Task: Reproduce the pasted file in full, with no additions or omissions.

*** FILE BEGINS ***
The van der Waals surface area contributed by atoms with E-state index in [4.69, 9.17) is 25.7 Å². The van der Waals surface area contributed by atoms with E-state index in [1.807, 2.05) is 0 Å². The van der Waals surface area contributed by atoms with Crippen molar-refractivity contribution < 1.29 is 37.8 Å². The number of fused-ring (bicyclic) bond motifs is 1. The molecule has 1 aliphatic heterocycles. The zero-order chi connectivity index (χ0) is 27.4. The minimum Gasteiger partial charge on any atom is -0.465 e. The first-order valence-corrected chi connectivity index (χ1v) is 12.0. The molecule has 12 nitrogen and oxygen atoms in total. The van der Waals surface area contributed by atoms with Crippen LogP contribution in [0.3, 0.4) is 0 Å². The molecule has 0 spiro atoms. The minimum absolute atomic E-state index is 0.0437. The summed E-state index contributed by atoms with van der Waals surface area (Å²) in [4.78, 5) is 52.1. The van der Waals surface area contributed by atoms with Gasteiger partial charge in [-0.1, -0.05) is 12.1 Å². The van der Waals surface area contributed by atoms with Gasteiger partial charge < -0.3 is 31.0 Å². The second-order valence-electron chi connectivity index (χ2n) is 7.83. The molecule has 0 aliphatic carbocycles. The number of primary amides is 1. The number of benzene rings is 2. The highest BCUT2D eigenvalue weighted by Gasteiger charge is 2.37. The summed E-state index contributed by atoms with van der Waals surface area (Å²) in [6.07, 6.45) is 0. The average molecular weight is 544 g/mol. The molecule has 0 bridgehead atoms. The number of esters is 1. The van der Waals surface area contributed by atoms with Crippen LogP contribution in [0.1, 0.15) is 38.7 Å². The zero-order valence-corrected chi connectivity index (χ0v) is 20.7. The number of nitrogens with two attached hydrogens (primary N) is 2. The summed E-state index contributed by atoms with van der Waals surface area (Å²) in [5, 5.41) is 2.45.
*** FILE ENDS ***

The van der Waals surface area contributed by atoms with E-state index in [4.69, 9.17) is 25.7 Å². The van der Waals surface area contributed by atoms with E-state index in [1.807, 2.05) is 0 Å². The van der Waals surface area contributed by atoms with Crippen molar-refractivity contribution < 1.29 is 37.8 Å². The number of fused-ring (bicyclic) bond motifs is 1. The molecule has 1 aliphatic heterocycles. The zero-order chi connectivity index (χ0) is 27.4. The minimum Gasteiger partial charge on any atom is -0.465 e. The first-order valence-corrected chi connectivity index (χ1v) is 12.0. The molecule has 12 nitrogen and oxygen atoms in total. The van der Waals surface area contributed by atoms with Crippen LogP contribution in [0.3, 0.4) is 0 Å². The molecule has 0 spiro atoms. The minimum absolute atomic E-state index is 0.0437. The summed E-state index contributed by atoms with van der Waals surface area (Å²) in [4.78, 5) is 52.1. The van der Waals surface area contributed by atoms with Gasteiger partial charge in [-0.1, -0.05) is 12.1 Å². The van der Waals surface area contributed by atoms with Gasteiger partial charge < -0.3 is 31.0 Å². The second-order valence-electron chi connectivity index (χ2n) is 7.83. The molecule has 0 aliphatic carbocycles. The number of primary amides is 1. The number of benzene rings is 2. The highest BCUT2D eigenvalue weighted by Gasteiger charge is 2.37. The summed E-state index contributed by atoms with van der Waals surface area (Å²) in [6.07, 6.45) is 0. The average molecular weight is 544 g/mol. The molecule has 0 bridgehead atoms. The number of esters is 1. The van der Waals surface area contributed by atoms with Crippen LogP contribution in [0.1, 0.15) is 38.7 Å². The zero-order valence-corrected chi connectivity index (χ0v) is 20.7. The number of nitrogens with two attached hydrogens (primary N) is 2. The summed E-state index contributed by atoms with van der Waals surface area (Å²) in [5, 5.41) is 2.45.